As a huge fan of Brock Lesnar, I was saddened by his departure from MMA. Of course, there was no reason for him to stay--he had already accomplished all there was to accomplish in mixed martial arts, and I can't fault the man for wanting to spend less time on top of Frank Mir, and more time on top of his wife. Still, one can't help but grieve for the missed potential. Lesnar, with his freak athleticism, was capable of so much, and he was bound to change the face of MMA. The day he retired for good, I hung my head and wept. That is, until I saw the following video.
Did you know that Brock Lesnar, legendary mixed martial artist, is also a professional wrestler?
I couldn't have been more excited when I saw this foootage. Though certain techniques from MMA, like the jab and the double leg takedown, are not allowed in wrestling, many of the most dangerous and spectacular moves remain. Better yet, the WWE allows some moves that the UFC won't even hear of.
Ladies and gentlemen, I give you the F-5.
Like small joint manipulation and the Dim Mak, F-5s are expressly banned under the Unified Rules of MMA, but in professional wrestling they're fair game, so it's no surprise that a man with Lesnar's fearsome reputation chose to make the F-5 his signature. This particular F-5 was one of his finest.
After a brutal back-and-forth war with popular wrestler C.M. Punk, in which both wrestlers fought for twenty five minutes straight despite gassing out minutes into the match, Lesnar finally managed to get the best of his foe. Punk is a great wrestler, but he lacks commitment: his back story, that he is only a mild-mannered Gracie Combatives salesman by day and a wrestler by night, indicate that he doesn't spend as much time in the gym as Lesnar. And if there's one thing Brock made himself known for in his MMA days, it was his flawless technique.
As with most finishers, the set-up is the most important part. First, Lesnar weakened Punk for his coup de grace by smashing him in the back with a folding chair while Punk was busy trying to tap out former manager Paul Heyman.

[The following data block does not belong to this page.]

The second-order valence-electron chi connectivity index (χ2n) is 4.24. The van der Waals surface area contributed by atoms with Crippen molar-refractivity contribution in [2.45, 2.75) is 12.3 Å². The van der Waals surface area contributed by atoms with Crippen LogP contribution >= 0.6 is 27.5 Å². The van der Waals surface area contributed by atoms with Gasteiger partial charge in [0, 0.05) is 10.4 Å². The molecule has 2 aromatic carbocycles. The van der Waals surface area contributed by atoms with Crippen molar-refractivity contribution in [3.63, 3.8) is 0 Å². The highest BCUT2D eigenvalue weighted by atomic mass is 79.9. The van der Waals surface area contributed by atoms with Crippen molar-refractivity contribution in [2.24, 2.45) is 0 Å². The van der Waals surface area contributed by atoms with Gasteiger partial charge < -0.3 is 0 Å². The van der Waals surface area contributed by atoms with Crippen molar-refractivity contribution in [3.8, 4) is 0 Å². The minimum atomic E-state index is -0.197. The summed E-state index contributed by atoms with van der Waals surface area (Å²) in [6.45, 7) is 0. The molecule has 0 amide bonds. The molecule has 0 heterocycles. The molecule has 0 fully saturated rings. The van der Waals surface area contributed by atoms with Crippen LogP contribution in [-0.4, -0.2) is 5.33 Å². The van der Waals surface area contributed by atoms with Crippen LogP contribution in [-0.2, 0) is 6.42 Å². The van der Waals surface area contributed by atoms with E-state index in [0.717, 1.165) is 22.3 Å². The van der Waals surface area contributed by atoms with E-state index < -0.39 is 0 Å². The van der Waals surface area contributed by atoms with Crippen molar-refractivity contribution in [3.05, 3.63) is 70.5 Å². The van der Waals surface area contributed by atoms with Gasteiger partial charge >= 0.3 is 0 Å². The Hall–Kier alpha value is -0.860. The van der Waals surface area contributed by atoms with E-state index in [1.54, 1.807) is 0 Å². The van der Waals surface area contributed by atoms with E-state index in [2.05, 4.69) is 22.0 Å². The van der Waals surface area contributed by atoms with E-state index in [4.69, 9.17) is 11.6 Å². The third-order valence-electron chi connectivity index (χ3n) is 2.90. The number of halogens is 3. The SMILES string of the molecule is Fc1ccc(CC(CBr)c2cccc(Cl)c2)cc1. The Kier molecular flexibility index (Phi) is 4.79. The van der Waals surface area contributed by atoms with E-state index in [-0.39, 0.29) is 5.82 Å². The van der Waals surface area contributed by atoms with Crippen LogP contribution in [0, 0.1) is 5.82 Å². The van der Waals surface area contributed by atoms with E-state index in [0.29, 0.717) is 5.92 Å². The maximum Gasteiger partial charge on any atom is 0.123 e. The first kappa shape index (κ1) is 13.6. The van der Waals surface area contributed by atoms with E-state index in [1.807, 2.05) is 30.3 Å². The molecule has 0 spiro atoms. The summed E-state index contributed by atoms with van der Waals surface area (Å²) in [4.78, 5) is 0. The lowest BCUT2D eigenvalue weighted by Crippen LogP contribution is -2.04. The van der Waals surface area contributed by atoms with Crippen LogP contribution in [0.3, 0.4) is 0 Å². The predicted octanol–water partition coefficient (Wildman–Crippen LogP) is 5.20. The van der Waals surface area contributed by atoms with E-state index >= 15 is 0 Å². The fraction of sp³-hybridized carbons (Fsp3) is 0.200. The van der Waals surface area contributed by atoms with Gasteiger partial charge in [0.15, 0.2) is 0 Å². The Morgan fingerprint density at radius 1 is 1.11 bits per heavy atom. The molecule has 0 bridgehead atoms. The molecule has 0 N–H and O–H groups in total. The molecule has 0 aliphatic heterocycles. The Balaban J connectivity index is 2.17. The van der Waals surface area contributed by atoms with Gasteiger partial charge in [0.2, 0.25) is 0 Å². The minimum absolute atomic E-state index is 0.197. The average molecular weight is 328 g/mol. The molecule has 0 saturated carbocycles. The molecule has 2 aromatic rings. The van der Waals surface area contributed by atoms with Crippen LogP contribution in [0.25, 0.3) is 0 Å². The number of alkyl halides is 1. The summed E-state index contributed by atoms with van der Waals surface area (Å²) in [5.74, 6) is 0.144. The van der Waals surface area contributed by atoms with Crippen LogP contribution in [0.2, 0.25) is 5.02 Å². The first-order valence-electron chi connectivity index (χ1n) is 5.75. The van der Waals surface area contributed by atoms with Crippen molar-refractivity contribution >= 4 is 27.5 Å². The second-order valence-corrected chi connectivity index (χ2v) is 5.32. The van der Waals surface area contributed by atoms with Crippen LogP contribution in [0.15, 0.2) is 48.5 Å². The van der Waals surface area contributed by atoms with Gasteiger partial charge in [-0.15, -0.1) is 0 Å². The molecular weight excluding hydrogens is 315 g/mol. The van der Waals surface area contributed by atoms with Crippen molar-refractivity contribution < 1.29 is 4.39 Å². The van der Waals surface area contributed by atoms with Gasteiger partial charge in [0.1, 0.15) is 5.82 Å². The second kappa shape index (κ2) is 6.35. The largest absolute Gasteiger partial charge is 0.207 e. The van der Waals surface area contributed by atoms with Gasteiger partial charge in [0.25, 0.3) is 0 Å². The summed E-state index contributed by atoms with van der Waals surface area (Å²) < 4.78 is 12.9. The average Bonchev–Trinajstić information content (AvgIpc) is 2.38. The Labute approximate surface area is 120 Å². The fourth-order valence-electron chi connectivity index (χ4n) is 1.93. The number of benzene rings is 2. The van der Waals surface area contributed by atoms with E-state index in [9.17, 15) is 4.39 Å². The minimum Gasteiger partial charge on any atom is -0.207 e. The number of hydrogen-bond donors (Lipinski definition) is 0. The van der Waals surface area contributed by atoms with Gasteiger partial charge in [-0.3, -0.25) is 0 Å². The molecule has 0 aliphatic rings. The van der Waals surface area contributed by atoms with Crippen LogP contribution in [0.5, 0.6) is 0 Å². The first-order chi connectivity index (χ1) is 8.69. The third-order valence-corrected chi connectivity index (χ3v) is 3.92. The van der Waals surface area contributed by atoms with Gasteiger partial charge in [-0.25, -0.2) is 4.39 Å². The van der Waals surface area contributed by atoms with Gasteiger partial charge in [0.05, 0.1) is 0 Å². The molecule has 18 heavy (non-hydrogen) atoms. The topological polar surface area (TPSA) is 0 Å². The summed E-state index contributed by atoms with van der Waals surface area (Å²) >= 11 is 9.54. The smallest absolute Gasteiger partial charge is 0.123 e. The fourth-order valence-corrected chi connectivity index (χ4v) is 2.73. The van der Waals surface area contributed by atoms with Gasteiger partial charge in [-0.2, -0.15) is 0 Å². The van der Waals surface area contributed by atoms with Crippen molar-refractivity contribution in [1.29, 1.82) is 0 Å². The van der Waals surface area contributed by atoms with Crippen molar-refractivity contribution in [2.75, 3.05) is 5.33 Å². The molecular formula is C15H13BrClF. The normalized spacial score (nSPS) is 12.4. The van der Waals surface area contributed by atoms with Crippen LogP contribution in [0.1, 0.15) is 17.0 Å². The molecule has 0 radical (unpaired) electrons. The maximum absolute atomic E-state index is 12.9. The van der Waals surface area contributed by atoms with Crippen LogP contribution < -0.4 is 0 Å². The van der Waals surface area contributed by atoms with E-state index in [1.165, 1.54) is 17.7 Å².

The chair is the wrestling equivalent of the jab, keeping the aggressor ahead on points and stifling his opponent's offense. Here, Lesnar uses a chair (this one a sleek, black model) to distract Punk while he gets his feet in position for the F-5. Note how Lesnar targets Punk's back, breaking down his posture and creating an opening for his attack.
Once Lesnar has weakened Punk with the chair, he makes a few more subtle adjustments before the big finish.
Lesnar takes Punk in a modified front headlock, grasping his throat with both hands and lifting him from the ground. Once Punk is in position, Lesnar makes brilliant use of eye contact to keep him distracted. As Punk meets Lesnar's sweaty, almost intimate gaze, he is defenseless to stop the big man from seizing wrist control.
Once Lesnar has Punk's wrist in his grip, it's a simple matter to transition to a fireman's carry. Note that Lesnar keeps perfect balance as he lifts Punk from the ground, keeping both feet well grounded and maintaining good posture. Once he has the fireman's carry, he deftly switches from wrist control to a modified collar tie. Now Lesnar carries Punk effortlessly across both shoulders. From this unenviable perch, there is little Punk can do but wait for the inevitable.
As the final stroke of genius, Lesnar utilizes the chair once again, positioning it in just the right spot so that Punk lands face-first on top of it, crushing his skull like so many cans of Coors Light. This is similar to a boxer using the jab to regain distance after a successful combination.
The entire match is excellent, but the finishing sequence really deserves to be watched in its entirety. Lesnar's execution is as perfect as it gets, and with it he proves that, though there was nothing more for him to achieve in the UFC, there are many more sports out there for the Beast to conquer yet.
For more deadly serious analysis like this, check out Heavy Hands, the only podcast that focuses exclusively on the finer points of face-punching. Please take a minute to rate and review the show on both iTunes and Stitcher.